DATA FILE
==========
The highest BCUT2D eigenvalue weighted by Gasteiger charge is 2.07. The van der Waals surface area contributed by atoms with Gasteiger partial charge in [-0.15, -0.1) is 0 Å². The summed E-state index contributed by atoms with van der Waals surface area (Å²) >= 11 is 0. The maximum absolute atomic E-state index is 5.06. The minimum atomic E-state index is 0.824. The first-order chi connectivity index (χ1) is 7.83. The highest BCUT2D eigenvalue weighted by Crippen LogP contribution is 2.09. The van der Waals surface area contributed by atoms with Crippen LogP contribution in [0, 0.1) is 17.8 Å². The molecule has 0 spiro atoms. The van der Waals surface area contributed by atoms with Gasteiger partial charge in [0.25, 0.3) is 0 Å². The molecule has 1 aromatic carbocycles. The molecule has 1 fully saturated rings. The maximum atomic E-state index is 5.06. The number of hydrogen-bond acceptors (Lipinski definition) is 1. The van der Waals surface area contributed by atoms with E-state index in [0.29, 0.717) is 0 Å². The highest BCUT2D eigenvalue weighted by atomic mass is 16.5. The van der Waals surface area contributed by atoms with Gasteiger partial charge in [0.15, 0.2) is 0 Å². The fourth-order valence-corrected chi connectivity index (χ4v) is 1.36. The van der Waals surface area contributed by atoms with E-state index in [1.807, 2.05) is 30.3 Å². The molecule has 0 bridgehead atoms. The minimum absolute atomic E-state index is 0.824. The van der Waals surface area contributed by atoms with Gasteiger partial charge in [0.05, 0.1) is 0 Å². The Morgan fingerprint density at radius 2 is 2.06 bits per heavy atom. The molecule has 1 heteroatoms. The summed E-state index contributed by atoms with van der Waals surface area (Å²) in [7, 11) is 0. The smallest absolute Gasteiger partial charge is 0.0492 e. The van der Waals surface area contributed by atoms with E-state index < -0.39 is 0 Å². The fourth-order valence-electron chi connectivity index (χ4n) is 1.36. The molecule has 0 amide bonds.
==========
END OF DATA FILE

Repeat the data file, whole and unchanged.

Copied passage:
The highest BCUT2D eigenvalue weighted by Gasteiger charge is 2.07. The van der Waals surface area contributed by atoms with Gasteiger partial charge in [-0.15, -0.1) is 0 Å². The summed E-state index contributed by atoms with van der Waals surface area (Å²) >= 11 is 0. The maximum absolute atomic E-state index is 5.06. The minimum atomic E-state index is 0.824. The first-order chi connectivity index (χ1) is 7.83. The highest BCUT2D eigenvalue weighted by Crippen LogP contribution is 2.09. The van der Waals surface area contributed by atoms with Crippen LogP contribution in [0, 0.1) is 17.8 Å². The molecule has 0 spiro atoms. The van der Waals surface area contributed by atoms with Gasteiger partial charge in [0.25, 0.3) is 0 Å². The molecule has 1 aromatic carbocycles. The molecule has 1 fully saturated rings. The maximum atomic E-state index is 5.06. The number of hydrogen-bond acceptors (Lipinski definition) is 1. The van der Waals surface area contributed by atoms with E-state index in [0.29, 0.717) is 0 Å². The highest BCUT2D eigenvalue weighted by atomic mass is 16.5. The van der Waals surface area contributed by atoms with Gasteiger partial charge in [0.15, 0.2) is 0 Å². The fourth-order valence-corrected chi connectivity index (χ4v) is 1.36. The van der Waals surface area contributed by atoms with E-state index in [1.807, 2.05) is 30.3 Å². The molecule has 0 bridgehead atoms. The minimum absolute atomic E-state index is 0.824. The van der Waals surface area contributed by atoms with Gasteiger partial charge in [0.05, 0.1) is 0 Å². The Morgan fingerprint density at radius 2 is 2.06 bits per heavy atom. The molecule has 1 heteroatoms. The summed E-state index contributed by atoms with van der Waals surface area (Å²) in [7, 11) is 0. The smallest absolute Gasteiger partial charge is 0.0492 e. The van der Waals surface area contributed by atoms with E-state index < -0.39 is 0 Å². The fourth-order valence-electron chi connectivity index (χ4n) is 1.36. The molecule has 0 amide bonds.